[Cryptography] Techniques for malevolent crypto hardware

Jerry Leichter leichter at lrw.com
Tue Sep 10 06:42:12 EDT 2013

On Sep 9, 2013, at 9:17 AM, Kent Borg wrote:
>> Which brings into the light the question:  Just *why* have so many random number generators proved to be so weak.
> Your three cases left off an important one: Not bothering to seed the PRNG at all.  I think the Java/Android cryptographic (!) library bug that just came up was an instance of that.
> I think the root of the problem is that programs are written, and bugs squashed, until the program works. Maybe throw some additional testing at it if we are being thorough, but then business pressures and boredom says ship it.
> That won't catch a PRNG that wasn't seeded, nor a hashed password that wasn't salted, the unprotected URL, the SQL injection path, buffer overflow, etc.
Good observations, but I think you're being too pessimistic.  All the examples you give *could* be tested - but not by "ignorant black box testing" - testing that ignores not just what's inside the box, but the actual requirements on what the box is supposed to produce.  A non-seeded PRNG, and even one seeded with a very small amount of entropy, will be caught by a test that runs multiple instances of the PRNG from the system starting state and ensures that the ensemble of first outputs (and, for good measure, the first *couple* of outputs) has the right statistics.  Similarly, a test that inserts the same password into multiple instances of the same system in the same state can check that the hashed versions have the right statistics.  No, these can't catch deliberate attack code which produces random-looking values that the attacker can predict - no test can.  But it will catch a broad class of common errors.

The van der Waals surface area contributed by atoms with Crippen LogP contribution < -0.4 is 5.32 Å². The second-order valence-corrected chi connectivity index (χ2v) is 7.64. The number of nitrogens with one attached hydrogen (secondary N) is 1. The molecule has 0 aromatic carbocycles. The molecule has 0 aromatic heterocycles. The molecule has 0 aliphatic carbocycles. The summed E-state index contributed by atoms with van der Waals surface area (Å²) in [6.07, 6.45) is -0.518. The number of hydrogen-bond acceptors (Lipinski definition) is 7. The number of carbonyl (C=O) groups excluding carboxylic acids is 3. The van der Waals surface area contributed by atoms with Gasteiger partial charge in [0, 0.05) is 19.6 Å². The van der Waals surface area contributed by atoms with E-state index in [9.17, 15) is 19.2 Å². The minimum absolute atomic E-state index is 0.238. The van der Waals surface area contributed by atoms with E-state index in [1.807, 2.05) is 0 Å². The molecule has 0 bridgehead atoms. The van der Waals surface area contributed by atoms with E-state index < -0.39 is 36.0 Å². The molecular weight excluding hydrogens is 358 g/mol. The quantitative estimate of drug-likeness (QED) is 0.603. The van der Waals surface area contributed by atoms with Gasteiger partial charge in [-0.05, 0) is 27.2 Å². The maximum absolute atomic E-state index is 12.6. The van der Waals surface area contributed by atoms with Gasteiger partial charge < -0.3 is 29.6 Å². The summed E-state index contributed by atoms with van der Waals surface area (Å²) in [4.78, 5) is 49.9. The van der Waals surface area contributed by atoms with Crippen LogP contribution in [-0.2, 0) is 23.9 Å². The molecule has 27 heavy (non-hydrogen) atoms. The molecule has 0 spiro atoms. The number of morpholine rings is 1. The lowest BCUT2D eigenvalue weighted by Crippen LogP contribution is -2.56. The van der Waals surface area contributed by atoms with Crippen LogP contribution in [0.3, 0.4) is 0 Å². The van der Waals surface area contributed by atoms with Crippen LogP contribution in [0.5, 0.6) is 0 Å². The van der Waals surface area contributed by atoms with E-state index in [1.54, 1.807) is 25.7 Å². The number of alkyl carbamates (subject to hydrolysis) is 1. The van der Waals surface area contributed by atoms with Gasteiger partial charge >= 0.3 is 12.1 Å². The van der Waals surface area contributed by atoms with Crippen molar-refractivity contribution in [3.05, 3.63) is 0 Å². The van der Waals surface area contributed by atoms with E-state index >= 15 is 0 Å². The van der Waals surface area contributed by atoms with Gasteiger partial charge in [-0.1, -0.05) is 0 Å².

The others aren't cryptographic issues and require different approaches.

The fact that there are bad testing practices - and that those bad practices are used all too often - doesn't mean there aren't good practices, and that they could not be applied.  Where the testing is bad because of ignorance of what is actually important and how to test for it, learning from the failures of the past is the way forward - which was exactly the point of "PRMG failures" classification.
                                                        -- Jerry

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